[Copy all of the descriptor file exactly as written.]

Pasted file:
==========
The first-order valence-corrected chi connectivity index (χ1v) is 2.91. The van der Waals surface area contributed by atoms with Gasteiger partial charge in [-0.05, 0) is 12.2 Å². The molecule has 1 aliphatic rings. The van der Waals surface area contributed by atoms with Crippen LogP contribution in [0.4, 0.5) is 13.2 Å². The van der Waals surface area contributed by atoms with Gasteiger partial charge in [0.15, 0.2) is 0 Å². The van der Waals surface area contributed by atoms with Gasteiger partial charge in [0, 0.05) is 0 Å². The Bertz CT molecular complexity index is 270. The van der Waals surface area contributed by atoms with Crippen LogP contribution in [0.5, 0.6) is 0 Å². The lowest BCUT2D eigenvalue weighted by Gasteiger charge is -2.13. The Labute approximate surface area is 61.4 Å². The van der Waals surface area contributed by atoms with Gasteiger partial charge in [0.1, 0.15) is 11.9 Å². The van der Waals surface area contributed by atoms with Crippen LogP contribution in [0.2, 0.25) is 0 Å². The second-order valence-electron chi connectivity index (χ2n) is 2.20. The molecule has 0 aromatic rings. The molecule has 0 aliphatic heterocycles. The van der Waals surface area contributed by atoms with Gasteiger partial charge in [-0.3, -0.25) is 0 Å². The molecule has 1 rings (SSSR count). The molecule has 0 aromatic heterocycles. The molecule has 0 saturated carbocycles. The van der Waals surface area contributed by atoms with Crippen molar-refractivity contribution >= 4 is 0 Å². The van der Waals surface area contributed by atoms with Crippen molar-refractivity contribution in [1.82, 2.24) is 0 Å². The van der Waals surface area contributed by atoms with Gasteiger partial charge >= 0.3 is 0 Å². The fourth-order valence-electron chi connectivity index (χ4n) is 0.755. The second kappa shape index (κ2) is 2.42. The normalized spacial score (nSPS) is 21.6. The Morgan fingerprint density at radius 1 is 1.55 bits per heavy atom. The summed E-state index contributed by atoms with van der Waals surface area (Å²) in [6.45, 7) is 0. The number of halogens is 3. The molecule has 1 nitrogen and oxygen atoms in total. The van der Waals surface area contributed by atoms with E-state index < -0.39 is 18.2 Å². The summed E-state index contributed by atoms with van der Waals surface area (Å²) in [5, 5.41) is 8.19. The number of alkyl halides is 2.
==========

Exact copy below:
The first-order valence-corrected chi connectivity index (χ1v) is 2.91. The van der Waals surface area contributed by atoms with Gasteiger partial charge in [-0.05, 0) is 12.2 Å². The molecule has 1 aliphatic rings. The van der Waals surface area contributed by atoms with Crippen LogP contribution in [0.4, 0.5) is 13.2 Å². The van der Waals surface area contributed by atoms with Gasteiger partial charge in [0.15, 0.2) is 0 Å². The van der Waals surface area contributed by atoms with Gasteiger partial charge in [0, 0.05) is 0 Å². The Bertz CT molecular complexity index is 270. The van der Waals surface area contributed by atoms with Crippen LogP contribution in [0.5, 0.6) is 0 Å². The lowest BCUT2D eigenvalue weighted by Gasteiger charge is -2.13. The Labute approximate surface area is 61.4 Å². The van der Waals surface area contributed by atoms with Gasteiger partial charge in [0.1, 0.15) is 11.9 Å². The van der Waals surface area contributed by atoms with Crippen LogP contribution in [0.2, 0.25) is 0 Å². The second-order valence-electron chi connectivity index (χ2n) is 2.20. The molecule has 0 aromatic rings. The molecule has 0 aliphatic heterocycles. The van der Waals surface area contributed by atoms with Gasteiger partial charge in [-0.3, -0.25) is 0 Å². The molecule has 1 rings (SSSR count). The molecule has 0 aromatic heterocycles. The molecule has 0 saturated carbocycles. The van der Waals surface area contributed by atoms with Crippen molar-refractivity contribution >= 4 is 0 Å². The van der Waals surface area contributed by atoms with Crippen molar-refractivity contribution in [1.82, 2.24) is 0 Å². The van der Waals surface area contributed by atoms with Gasteiger partial charge >= 0.3 is 0 Å². The fourth-order valence-electron chi connectivity index (χ4n) is 0.755. The second kappa shape index (κ2) is 2.42. The normalized spacial score (nSPS) is 21.6. The Morgan fingerprint density at radius 1 is 1.55 bits per heavy atom. The summed E-state index contributed by atoms with van der Waals surface area (Å²) in [6.45, 7) is 0. The number of halogens is 3. The molecule has 1 nitrogen and oxygen atoms in total. The van der Waals surface area contributed by atoms with E-state index < -0.39 is 18.2 Å². The summed E-state index contributed by atoms with van der Waals surface area (Å²) in [5, 5.41) is 8.19. The number of alkyl halides is 2.